A few weeks ago, I wrote up my thoughts about fatal flaws. I sought some thoughts from people who are wiser than me and I want to pass on their thoughts.
What I would add is that in my experience the ability of an individual to figure this out about themselves at an early age is one of the key determinants of success and happiness. Not just at work but in life....Here is how I sum it up for folks in college:
1. Work hard to find what you are good at and what you like as you move from high school to roughly your early 30's.
2. So the question of "do I work on a strength or a weakness" might more productively be framed as "of all the strengths you might build on or weaknesses you might attempt to improve, which one or two have the highest probability of significantly advancing your ability to contribute to the organization?" It's a risk-adjusted return concept - some things might have high value, but may be highly unlikely I can achieve the improvement... So I have to pick those things that, after considering probability of success, effort / cost to improve vs. value to the org, have the greatest return.
3. A moments reflection will validate the GENERAL rule that it's a lot more valuable to build on your strengths than to shore up your weaknesses (e.g. it's why we spend so much time proving out capabilities analysis as part of our vision development processes!!).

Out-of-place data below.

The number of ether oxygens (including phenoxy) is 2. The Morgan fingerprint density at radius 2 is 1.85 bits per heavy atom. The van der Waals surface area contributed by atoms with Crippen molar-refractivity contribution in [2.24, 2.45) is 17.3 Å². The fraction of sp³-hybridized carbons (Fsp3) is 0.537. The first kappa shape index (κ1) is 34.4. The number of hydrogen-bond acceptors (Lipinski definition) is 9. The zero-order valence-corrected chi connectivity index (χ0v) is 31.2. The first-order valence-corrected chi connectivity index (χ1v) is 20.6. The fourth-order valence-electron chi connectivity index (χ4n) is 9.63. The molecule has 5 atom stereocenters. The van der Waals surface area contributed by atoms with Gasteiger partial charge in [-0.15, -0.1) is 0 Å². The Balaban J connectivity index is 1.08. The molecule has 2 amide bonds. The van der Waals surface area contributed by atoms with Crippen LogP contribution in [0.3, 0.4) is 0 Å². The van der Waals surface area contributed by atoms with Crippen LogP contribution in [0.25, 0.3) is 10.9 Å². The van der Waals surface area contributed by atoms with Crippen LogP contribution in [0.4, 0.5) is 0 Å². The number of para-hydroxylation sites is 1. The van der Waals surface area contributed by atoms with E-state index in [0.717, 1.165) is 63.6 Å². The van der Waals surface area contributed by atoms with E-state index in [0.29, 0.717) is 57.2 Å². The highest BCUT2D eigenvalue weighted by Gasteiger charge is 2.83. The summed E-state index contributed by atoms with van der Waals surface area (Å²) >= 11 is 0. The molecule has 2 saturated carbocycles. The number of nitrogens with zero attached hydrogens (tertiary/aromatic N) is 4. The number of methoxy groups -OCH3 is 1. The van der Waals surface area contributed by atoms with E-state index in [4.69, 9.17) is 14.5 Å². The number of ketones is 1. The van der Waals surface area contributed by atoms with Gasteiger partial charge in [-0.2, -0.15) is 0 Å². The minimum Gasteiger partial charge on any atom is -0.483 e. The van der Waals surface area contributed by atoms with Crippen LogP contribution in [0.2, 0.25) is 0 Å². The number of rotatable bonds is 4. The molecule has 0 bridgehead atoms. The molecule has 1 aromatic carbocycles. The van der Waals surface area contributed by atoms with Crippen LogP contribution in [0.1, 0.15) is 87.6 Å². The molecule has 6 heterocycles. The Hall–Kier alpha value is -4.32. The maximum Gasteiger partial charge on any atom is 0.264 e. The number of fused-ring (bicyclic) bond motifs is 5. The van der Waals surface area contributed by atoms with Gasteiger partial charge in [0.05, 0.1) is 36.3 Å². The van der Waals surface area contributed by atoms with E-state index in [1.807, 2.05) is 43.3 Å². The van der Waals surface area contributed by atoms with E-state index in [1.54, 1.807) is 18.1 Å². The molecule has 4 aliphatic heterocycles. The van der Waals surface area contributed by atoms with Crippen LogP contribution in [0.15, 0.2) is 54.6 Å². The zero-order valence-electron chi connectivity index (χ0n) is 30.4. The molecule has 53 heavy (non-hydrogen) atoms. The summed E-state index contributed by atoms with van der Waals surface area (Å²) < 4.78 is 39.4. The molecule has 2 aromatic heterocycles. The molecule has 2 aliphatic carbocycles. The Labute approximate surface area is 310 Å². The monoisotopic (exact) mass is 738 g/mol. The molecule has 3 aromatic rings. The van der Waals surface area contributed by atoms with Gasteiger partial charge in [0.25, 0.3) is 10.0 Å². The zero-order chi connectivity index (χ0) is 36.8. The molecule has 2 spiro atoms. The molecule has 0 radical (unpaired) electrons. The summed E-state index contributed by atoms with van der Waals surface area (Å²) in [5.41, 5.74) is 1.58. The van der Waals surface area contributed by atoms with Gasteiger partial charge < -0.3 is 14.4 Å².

4. From time to time we all discover character or performance traits that are so sub-par relative to our environments as to present a great risk to our ability to adapt enough to survive. Arrogance, fear of change, taking on a role we are not ready for, being in a role where the needs or comparative advantages have significantly shifted.... in such things, if we can't get to "par" -- good enough, or adequate -- in that dimension, then we will not have the opportunity to "flex" our strengths and really contribute. Sometimes it is as easy as changing your RREs - or moving to a different role. Sometimes it's more difficult - addressing a character flaw that up until now has been bearable, but not longer, by your team, customers, whatever.